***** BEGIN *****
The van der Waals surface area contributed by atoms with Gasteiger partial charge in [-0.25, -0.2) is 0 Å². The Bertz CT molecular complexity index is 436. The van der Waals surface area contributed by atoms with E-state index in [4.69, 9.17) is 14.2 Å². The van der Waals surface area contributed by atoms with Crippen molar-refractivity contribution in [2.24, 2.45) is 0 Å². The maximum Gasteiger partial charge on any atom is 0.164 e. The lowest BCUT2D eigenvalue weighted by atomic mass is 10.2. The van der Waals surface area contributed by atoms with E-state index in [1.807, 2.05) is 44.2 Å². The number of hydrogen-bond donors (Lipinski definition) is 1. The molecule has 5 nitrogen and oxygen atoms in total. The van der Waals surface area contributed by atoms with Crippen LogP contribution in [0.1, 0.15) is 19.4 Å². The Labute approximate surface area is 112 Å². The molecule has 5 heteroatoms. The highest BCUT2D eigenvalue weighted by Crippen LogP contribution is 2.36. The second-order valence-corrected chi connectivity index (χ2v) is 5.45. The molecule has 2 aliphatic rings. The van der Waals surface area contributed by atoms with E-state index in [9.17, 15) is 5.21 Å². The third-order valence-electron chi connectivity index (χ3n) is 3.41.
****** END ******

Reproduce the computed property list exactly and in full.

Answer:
The van der Waals surface area contributed by atoms with Gasteiger partial charge in [-0.25, -0.2) is 0 Å². The Bertz CT molecular complexity index is 436. The van der Waals surface area contributed by atoms with E-state index in [4.69, 9.17) is 14.2 Å². The van der Waals surface area contributed by atoms with Crippen molar-refractivity contribution in [2.24, 2.45) is 0 Å². The maximum Gasteiger partial charge on any atom is 0.164 e. The lowest BCUT2D eigenvalue weighted by atomic mass is 10.2. The van der Waals surface area contributed by atoms with E-state index in [1.807, 2.05) is 44.2 Å². The number of hydrogen-bond donors (Lipinski definition) is 1. The molecule has 5 nitrogen and oxygen atoms in total. The van der Waals surface area contributed by atoms with Crippen LogP contribution in [0.1, 0.15) is 19.4 Å². The Labute approximate surface area is 112 Å². The molecule has 5 heteroatoms. The highest BCUT2D eigenvalue weighted by Crippen LogP contribution is 2.36. The second-order valence-corrected chi connectivity index (χ2v) is 5.45. The molecule has 2 aliphatic rings. The van der Waals surface area contributed by atoms with E-state index in [9.17, 15) is 5.21 Å². The third-order valence-electron chi connectivity index (χ3n) is 3.41.